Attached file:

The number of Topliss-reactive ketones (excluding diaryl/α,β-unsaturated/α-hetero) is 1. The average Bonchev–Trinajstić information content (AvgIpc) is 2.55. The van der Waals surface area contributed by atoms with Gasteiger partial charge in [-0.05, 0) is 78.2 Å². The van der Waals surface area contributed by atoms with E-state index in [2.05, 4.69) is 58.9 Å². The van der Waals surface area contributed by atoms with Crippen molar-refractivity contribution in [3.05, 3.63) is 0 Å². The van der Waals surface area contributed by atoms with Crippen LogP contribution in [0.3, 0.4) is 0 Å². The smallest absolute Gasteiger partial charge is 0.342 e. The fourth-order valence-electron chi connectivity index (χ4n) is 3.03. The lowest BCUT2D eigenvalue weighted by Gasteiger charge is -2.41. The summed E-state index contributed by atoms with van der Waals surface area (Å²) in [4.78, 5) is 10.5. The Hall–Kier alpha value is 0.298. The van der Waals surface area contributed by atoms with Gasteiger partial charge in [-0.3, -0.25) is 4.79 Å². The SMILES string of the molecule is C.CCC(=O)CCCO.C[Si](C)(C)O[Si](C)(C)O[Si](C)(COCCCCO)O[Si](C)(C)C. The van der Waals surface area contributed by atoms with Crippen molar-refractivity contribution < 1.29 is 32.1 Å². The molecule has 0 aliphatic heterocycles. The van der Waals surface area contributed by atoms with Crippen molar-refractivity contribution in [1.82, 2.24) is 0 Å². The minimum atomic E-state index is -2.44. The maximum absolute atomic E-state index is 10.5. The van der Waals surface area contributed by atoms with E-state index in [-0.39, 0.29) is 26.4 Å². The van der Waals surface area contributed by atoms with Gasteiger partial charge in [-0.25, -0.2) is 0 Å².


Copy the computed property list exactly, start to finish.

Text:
The number of Topliss-reactive ketones (excluding diaryl/α,β-unsaturated/α-hetero) is 1. The average Bonchev–Trinajstić information content (AvgIpc) is 2.55. The van der Waals surface area contributed by atoms with Gasteiger partial charge in [-0.05, 0) is 78.2 Å². The van der Waals surface area contributed by atoms with E-state index in [2.05, 4.69) is 58.9 Å². The van der Waals surface area contributed by atoms with Crippen molar-refractivity contribution in [3.05, 3.63) is 0 Å². The van der Waals surface area contributed by atoms with Crippen LogP contribution in [0.3, 0.4) is 0 Å². The smallest absolute Gasteiger partial charge is 0.342 e. The fourth-order valence-electron chi connectivity index (χ4n) is 3.03. The lowest BCUT2D eigenvalue weighted by Gasteiger charge is -2.41. The summed E-state index contributed by atoms with van der Waals surface area (Å²) in [4.78, 5) is 10.5. The Hall–Kier alpha value is 0.298. The van der Waals surface area contributed by atoms with Gasteiger partial charge in [-0.3, -0.25) is 4.79 Å². The SMILES string of the molecule is C.CCC(=O)CCCO.C[Si](C)(C)O[Si](C)(C)O[Si](C)(COCCCCO)O[Si](C)(C)C. The van der Waals surface area contributed by atoms with Crippen molar-refractivity contribution < 1.29 is 32.1 Å². The molecule has 0 aliphatic heterocycles. The van der Waals surface area contributed by atoms with Crippen molar-refractivity contribution in [1.82, 2.24) is 0 Å². The minimum atomic E-state index is -2.44. The maximum absolute atomic E-state index is 10.5. The van der Waals surface area contributed by atoms with E-state index in [-0.39, 0.29) is 26.4 Å². The van der Waals surface area contributed by atoms with Gasteiger partial charge in [-0.25, -0.2) is 0 Å².